Sarsaparilla and Soda Fountains

The first time I heard the word sarsaparilla, it filled my grandfather’s mouth with such funny sounds I thought it was surely a joke. But of course it was real—what I came to know as a soda drink that tasted a bit like a root beer or Dr. Pepper, only not so sweet. Vague and malleable as memories are, I don’t know whether we had our first sarsaparilla together at the Majestic Hotel soda fountain in downtown Hot Springs—just a couple of blocks from where The Savory Pantry now stands—or whether I’ve blended memories, but that fountain is where I can still sit next to him when I want to recapture childhood. And my childhood with him was full of fanciful notions turned bona fide amazements like sarsaparilla. 

Soda Fountain at The Majestic Hotel, Hot Springs, AR where my grandfather used to take me for soda and ice cream treats (circa 1980s, I suspect, judging by the theatrical hair and the Dexters on the kid closest to the camera). Courtesy Garland County Historical Society. 

Soda Fountain at The Majestic Hotel, Hot Springs, AR where my grandfather used to take me for soda and ice cream treats (circa 1980s, I suspect, judging by the theatrical hair and the Dexters on the kid closest to the camera). Courtesy Garland County Historical Society. 

I’ve since learned that what I thought of in the 80s as the “old fashioned soda fountain” must have felt like a comfortable part of the neighborhood for my grandfather, a hometown doctor now fifteen years deceased. It played that role for countless others who visited it for both social and medicinal purposes. According to NPR’s Morning Edition contributor Darcy O'Neil  (author of Fix the Pumps, a history of the golden age of soda fountains), there was a soda counter in nearly every American city in 1875, when it was not unlike a local saloon. The soda fountain often sat opposite the pharmacy, so that the medicines it dispensed could be disguised in various sodas and elixirs (many of which were touted as having their own health benefits).

In those soda fountains, sarsaparilla was imbibed as a treatment for everything from rheumatism to skin care, impotence to syphilis. The vine, native to Mexico, the Caribbean, and Central and South America, is harvested for its root, which is then ground. Wondering how to pronounce it? There’s debate between sass and sars—consider the stances of Merriam-Webster , "The Herb Guy" (this video also demonstrates how to identify sarsaparilla plants in the wild),  Emma Saying, and others. 

Sarsaparilla long fell into disuse and out of the American lexicon, but is now experiencing a rebirth. Makers like Pink House Alchemy are helping bring it back to our bars, tables, and mouths, and its flavor adds an element of interest and complexity to all kinds of recipes. I'm glad for the role that rebirth has played in encouraging me to grow closer to my grandfather once again as I dash it on my food and in my drink today.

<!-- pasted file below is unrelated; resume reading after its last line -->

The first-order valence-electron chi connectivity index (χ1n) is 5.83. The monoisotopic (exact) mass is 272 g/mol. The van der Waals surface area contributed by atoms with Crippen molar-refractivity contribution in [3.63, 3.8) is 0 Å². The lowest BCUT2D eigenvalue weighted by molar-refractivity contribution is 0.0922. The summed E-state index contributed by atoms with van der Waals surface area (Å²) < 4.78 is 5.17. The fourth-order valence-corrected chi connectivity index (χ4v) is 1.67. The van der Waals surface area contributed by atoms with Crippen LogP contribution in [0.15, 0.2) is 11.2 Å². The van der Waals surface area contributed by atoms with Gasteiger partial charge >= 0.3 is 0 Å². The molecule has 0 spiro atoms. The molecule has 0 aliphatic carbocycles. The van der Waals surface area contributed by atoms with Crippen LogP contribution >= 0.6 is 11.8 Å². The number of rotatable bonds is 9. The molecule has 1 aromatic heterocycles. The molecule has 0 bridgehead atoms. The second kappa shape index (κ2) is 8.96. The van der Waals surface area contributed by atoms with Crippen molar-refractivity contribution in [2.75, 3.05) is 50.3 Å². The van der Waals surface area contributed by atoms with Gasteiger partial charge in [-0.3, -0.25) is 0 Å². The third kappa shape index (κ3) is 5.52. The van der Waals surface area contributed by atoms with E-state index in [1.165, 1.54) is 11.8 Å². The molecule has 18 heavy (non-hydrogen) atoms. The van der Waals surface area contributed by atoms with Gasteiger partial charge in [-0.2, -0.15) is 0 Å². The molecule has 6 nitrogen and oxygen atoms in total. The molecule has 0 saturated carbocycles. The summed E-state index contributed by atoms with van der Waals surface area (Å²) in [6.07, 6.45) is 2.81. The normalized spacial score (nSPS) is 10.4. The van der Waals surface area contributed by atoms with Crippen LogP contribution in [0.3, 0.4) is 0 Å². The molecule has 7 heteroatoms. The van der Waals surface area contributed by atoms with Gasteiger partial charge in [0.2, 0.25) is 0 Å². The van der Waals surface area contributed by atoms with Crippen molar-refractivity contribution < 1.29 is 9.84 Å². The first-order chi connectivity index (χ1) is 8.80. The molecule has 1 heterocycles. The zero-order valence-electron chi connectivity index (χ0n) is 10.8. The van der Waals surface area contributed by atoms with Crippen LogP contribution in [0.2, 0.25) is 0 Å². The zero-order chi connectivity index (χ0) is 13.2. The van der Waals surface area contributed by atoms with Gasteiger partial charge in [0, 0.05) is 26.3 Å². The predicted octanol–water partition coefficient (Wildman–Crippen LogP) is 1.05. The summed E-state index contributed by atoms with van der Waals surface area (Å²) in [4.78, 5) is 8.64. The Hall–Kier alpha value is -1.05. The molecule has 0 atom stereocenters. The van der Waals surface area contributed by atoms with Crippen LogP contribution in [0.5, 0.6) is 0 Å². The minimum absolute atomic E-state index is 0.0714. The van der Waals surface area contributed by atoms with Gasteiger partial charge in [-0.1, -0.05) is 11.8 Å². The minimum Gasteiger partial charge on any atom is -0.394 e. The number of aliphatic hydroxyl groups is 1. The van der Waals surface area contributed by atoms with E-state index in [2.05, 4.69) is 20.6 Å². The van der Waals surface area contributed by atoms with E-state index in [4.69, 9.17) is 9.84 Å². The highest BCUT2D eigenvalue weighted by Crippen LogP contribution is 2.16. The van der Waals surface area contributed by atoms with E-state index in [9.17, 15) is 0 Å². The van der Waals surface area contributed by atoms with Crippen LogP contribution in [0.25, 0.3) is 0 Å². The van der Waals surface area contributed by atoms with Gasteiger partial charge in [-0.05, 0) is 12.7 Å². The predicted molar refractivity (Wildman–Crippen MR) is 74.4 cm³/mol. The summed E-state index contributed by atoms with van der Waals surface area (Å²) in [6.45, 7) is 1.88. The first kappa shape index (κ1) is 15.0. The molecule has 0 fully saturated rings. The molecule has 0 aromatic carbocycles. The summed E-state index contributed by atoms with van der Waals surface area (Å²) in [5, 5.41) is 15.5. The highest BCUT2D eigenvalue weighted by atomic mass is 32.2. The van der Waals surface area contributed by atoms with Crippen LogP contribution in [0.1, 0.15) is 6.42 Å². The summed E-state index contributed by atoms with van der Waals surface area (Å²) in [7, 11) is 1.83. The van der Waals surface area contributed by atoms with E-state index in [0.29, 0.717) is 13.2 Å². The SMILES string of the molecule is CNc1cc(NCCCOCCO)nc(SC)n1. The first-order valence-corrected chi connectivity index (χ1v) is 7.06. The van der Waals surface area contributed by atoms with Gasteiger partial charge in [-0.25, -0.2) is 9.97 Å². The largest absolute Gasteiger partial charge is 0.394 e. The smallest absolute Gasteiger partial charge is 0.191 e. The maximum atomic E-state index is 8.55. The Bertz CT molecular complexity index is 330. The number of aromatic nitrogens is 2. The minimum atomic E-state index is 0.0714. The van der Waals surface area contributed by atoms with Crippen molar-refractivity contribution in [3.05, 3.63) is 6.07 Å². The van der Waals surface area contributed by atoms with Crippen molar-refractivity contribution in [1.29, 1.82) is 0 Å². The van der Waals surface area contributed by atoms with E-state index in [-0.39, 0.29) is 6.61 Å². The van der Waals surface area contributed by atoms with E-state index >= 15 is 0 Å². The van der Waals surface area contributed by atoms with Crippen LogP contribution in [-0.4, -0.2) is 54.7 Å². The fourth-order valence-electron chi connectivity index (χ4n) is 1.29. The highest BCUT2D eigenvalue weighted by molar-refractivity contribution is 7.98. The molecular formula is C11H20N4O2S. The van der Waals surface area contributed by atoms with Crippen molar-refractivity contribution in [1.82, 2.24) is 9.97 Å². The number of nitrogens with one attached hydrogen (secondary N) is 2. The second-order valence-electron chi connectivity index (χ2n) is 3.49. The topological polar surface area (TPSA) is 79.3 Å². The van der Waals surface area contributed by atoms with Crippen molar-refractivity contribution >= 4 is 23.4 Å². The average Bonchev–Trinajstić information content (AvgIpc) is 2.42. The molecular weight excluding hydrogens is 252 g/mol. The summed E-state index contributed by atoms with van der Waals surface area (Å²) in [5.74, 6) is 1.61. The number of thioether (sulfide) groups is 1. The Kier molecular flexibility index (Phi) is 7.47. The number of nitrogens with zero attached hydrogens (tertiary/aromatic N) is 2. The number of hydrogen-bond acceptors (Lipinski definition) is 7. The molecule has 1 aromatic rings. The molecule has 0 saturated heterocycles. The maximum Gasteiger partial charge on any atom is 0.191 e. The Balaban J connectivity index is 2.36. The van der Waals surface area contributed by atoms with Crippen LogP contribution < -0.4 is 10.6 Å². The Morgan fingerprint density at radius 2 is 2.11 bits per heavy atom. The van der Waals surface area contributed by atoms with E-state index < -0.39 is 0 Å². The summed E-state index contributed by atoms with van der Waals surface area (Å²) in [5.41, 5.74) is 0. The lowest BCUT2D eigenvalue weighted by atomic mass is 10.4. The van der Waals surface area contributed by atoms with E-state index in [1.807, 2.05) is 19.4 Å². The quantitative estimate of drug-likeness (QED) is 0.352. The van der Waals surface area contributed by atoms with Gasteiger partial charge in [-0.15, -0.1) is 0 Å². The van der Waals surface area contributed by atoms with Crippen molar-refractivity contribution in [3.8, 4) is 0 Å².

TWO-INGREDIENT BANANA SARSAPARILLA FRO-YO

DIRECTIONS

Two ingredients? Yep! That’s it. This recipe is super easy, but requires some forethought as banana slices must freeze overnight. Peel bananas. Cut in slices. Arrange on two plates and place in freezer overnight.

Next day: remove plates from freezer. Slices may have to sit out for a minute (unless you want to attack them with a fork like I did) as they’ll be stuck to the plate. Place slices in blender or food processor. Add 8-10 dashes of Pink House Alchemy Sarsaparilla Bitters.

Blend until smooth.

Note that you may have to add a bit of water, depending on your machine. Once blended, taste to make sure you like the amount of bitters used, and add more if preferred. Serve immediately. Makes fro-yo for 3-4. 

Alternatives: Stir in chopped nuts after blending. Skip bitters and add peanut butter or fold in berries after blending.

A Note from Erin: “I wanted to reminisce about the Majestic Soda Fountain, but with an eye toward clean eating. Grandpa loved frozen grapes, so I thought this creamy banana offering would be right up his alley. I used my kitchen staple—a Vitamix—which did an incredible job.” Erin writes, edits, and joyfully flits about her kitchen for The Savory Pantry.

CHERRY SARSAPARILLA COOLER

DIRECTIONS

Choose a double old fashioned glass and fill with ice. Pour in cherry liqueur and dash in Sarsaparilla Bitters. Pour sparkling water or soda to desired level. Stir. Garnish with Woodford Reserve Bourbon Cherries. Sit down, kick your feet up, and enjoy!

A Note from Erin: "This definitely has a whiskey flavor, so probably not for you if that doesn't sound appetizing!" 

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